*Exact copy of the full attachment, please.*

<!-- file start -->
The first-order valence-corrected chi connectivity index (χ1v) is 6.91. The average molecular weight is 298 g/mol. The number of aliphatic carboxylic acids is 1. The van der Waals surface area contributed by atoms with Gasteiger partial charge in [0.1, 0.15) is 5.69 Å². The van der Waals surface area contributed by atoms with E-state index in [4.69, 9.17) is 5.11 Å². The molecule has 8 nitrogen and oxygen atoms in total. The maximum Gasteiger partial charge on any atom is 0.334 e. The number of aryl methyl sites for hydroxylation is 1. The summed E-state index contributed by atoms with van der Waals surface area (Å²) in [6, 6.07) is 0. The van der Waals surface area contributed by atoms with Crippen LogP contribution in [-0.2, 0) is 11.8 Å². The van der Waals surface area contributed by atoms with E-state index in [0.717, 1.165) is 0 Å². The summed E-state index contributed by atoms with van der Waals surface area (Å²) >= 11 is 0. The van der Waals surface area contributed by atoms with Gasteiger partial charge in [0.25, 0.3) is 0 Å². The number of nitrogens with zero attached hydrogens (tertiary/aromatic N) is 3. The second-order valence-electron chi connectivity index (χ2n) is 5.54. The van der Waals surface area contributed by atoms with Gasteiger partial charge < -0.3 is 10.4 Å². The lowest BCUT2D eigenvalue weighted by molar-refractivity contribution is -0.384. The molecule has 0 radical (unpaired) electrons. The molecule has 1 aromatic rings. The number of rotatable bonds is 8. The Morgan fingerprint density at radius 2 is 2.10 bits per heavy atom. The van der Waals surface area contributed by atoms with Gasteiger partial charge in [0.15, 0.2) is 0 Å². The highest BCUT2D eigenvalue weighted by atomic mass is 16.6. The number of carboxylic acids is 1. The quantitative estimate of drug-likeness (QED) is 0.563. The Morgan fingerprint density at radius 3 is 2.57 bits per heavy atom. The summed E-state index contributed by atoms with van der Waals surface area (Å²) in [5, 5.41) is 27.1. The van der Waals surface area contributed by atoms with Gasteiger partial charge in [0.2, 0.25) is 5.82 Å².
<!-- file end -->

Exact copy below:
The first-order valence-corrected chi connectivity index (χ1v) is 6.91. The average molecular weight is 298 g/mol. The number of aliphatic carboxylic acids is 1. The van der Waals surface area contributed by atoms with Gasteiger partial charge in [0.1, 0.15) is 5.69 Å². The van der Waals surface area contributed by atoms with E-state index in [4.69, 9.17) is 5.11 Å². The molecule has 8 nitrogen and oxygen atoms in total. The maximum Gasteiger partial charge on any atom is 0.334 e. The number of aryl methyl sites for hydroxylation is 1. The summed E-state index contributed by atoms with van der Waals surface area (Å²) in [6, 6.07) is 0. The van der Waals surface area contributed by atoms with Crippen LogP contribution in [-0.2, 0) is 11.8 Å². The van der Waals surface area contributed by atoms with E-state index in [0.717, 1.165) is 0 Å². The summed E-state index contributed by atoms with van der Waals surface area (Å²) >= 11 is 0. The van der Waals surface area contributed by atoms with Gasteiger partial charge in [0.25, 0.3) is 0 Å². The number of nitrogens with zero attached hydrogens (tertiary/aromatic N) is 3. The second-order valence-electron chi connectivity index (χ2n) is 5.54. The van der Waals surface area contributed by atoms with Gasteiger partial charge < -0.3 is 10.4 Å². The lowest BCUT2D eigenvalue weighted by molar-refractivity contribution is -0.384. The molecule has 0 radical (unpaired) electrons. The molecule has 1 aromatic rings. The number of rotatable bonds is 8. The Morgan fingerprint density at radius 2 is 2.10 bits per heavy atom. The van der Waals surface area contributed by atoms with Gasteiger partial charge in [0.15, 0.2) is 0 Å². The highest BCUT2D eigenvalue weighted by atomic mass is 16.6. The number of carboxylic acids is 1. The quantitative estimate of drug-likeness (QED) is 0.563. The Morgan fingerprint density at radius 3 is 2.57 bits per heavy atom. The summed E-state index contributed by atoms with van der Waals surface area (Å²) in [5, 5.41) is 27.1. The van der Waals surface area contributed by atoms with Gasteiger partial charge in [0.2, 0.25) is 5.82 Å².